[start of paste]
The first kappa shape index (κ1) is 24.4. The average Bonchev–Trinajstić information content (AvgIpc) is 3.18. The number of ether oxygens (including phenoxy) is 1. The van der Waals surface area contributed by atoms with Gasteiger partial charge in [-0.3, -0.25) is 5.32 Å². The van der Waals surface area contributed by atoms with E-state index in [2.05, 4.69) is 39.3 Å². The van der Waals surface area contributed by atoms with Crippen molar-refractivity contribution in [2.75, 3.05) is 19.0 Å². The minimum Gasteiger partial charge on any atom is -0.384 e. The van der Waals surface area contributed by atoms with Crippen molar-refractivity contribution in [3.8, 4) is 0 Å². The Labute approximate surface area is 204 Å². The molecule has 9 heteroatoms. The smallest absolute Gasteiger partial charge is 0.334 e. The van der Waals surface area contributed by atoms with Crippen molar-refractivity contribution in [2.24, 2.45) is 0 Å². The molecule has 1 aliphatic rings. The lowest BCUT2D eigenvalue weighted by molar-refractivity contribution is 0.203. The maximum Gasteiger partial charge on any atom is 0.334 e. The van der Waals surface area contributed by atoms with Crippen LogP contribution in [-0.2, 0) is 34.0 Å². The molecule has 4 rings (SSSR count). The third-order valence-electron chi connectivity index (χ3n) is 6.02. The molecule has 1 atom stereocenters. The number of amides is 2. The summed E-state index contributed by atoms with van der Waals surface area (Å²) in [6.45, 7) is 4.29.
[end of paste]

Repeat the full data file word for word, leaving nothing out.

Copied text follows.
The first kappa shape index (κ1) is 24.4. The average Bonchev–Trinajstić information content (AvgIpc) is 3.18. The number of ether oxygens (including phenoxy) is 1. The van der Waals surface area contributed by atoms with Gasteiger partial charge in [-0.3, -0.25) is 5.32 Å². The van der Waals surface area contributed by atoms with E-state index in [2.05, 4.69) is 39.3 Å². The van der Waals surface area contributed by atoms with Crippen molar-refractivity contribution in [2.75, 3.05) is 19.0 Å². The minimum Gasteiger partial charge on any atom is -0.384 e. The van der Waals surface area contributed by atoms with Crippen molar-refractivity contribution in [3.8, 4) is 0 Å². The Labute approximate surface area is 204 Å². The molecule has 9 heteroatoms. The smallest absolute Gasteiger partial charge is 0.334 e. The van der Waals surface area contributed by atoms with Crippen molar-refractivity contribution in [2.24, 2.45) is 0 Å². The molecule has 1 aliphatic rings. The lowest BCUT2D eigenvalue weighted by molar-refractivity contribution is 0.203. The maximum Gasteiger partial charge on any atom is 0.334 e. The van der Waals surface area contributed by atoms with Crippen LogP contribution in [-0.2, 0) is 34.0 Å². The molecule has 4 rings (SSSR count). The third-order valence-electron chi connectivity index (χ3n) is 6.02. The molecule has 1 atom stereocenters. The number of amides is 2. The summed E-state index contributed by atoms with van der Waals surface area (Å²) in [6.45, 7) is 4.29.